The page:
Sunday, April 8, 2012

2012 Canning Season Starts!

So, yeah, I'm declaring an early start to this year's canning season. The extremely mild winter and my own laziness make this April 7 opener possible, and I'd like to take this opportunity to publicly thank them both...

The garden is already full of onions, potatoes, leeks, and baby salad greens. The greens are from purchased starts—I just can't get it together to make cold frames and start them from seeds—but the onions, potatoes, and leeks are mostly from extras and left-overs from last year's farm box.

However, that's not why we're here...I got lucky and made a couple of excellent scores off the discount shelf at the grocery co-op, picking up two bags of organic tomatillos, and a large bag of 10 Gala apples, all for six bucks. Let's make some shit!

Now that the kitchen's clean, I'm gonna make apple sauce—a good thing, too, since we are OUT. I've got the jars on the stove sterilizing while I core and chop the apples. No, I do not peel the apples. The skins don't bother me or the hubs, so why bother?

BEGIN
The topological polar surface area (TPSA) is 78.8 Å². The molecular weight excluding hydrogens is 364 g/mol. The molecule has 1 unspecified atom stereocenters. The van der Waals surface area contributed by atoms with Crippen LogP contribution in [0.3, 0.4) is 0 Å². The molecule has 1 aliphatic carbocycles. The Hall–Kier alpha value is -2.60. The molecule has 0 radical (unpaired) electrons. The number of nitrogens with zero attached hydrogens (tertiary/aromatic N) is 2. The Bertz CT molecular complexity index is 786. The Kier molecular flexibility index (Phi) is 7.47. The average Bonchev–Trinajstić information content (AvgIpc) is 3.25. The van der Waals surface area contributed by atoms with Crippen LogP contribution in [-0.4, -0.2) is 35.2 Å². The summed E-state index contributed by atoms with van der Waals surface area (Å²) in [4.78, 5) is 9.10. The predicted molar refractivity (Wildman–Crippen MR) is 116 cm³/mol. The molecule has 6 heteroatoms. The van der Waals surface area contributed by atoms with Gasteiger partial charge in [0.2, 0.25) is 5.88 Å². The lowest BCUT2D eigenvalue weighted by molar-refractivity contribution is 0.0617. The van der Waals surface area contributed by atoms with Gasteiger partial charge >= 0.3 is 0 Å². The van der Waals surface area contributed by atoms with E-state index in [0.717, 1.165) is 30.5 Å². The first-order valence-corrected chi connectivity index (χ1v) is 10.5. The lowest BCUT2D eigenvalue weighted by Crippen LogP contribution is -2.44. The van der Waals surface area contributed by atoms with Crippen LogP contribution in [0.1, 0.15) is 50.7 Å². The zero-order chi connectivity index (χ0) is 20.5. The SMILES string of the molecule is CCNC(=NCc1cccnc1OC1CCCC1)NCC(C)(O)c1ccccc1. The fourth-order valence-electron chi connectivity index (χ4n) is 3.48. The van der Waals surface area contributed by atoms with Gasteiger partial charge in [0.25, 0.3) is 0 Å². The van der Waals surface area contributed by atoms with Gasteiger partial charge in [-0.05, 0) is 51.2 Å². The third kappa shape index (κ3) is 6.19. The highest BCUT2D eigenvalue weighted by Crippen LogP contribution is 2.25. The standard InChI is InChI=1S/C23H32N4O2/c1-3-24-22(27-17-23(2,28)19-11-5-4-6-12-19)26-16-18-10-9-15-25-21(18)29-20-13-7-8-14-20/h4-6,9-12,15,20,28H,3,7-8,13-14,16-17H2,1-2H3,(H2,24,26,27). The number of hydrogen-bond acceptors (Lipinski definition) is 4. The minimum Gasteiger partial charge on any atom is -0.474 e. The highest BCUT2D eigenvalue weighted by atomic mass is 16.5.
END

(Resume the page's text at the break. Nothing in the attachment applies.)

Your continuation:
When I first started canning, I could never tell how many jars to prep. Now, though, I can eyeball it and come pretty close. Looks like 3, 4 pints to me.

The tomatillo salsa recipe I use calls for 1/2 c. chopped white onion. Which I don't have. So I grabbed a leek out of the yard and chopped that up...Way more than 1/2 c., so I put the rest in a glass pan and popped it the oven to dry. (The dried sprinkles are great on eggs, in soups, and the like. It's still in the oven drying, so it's not in the group photo.)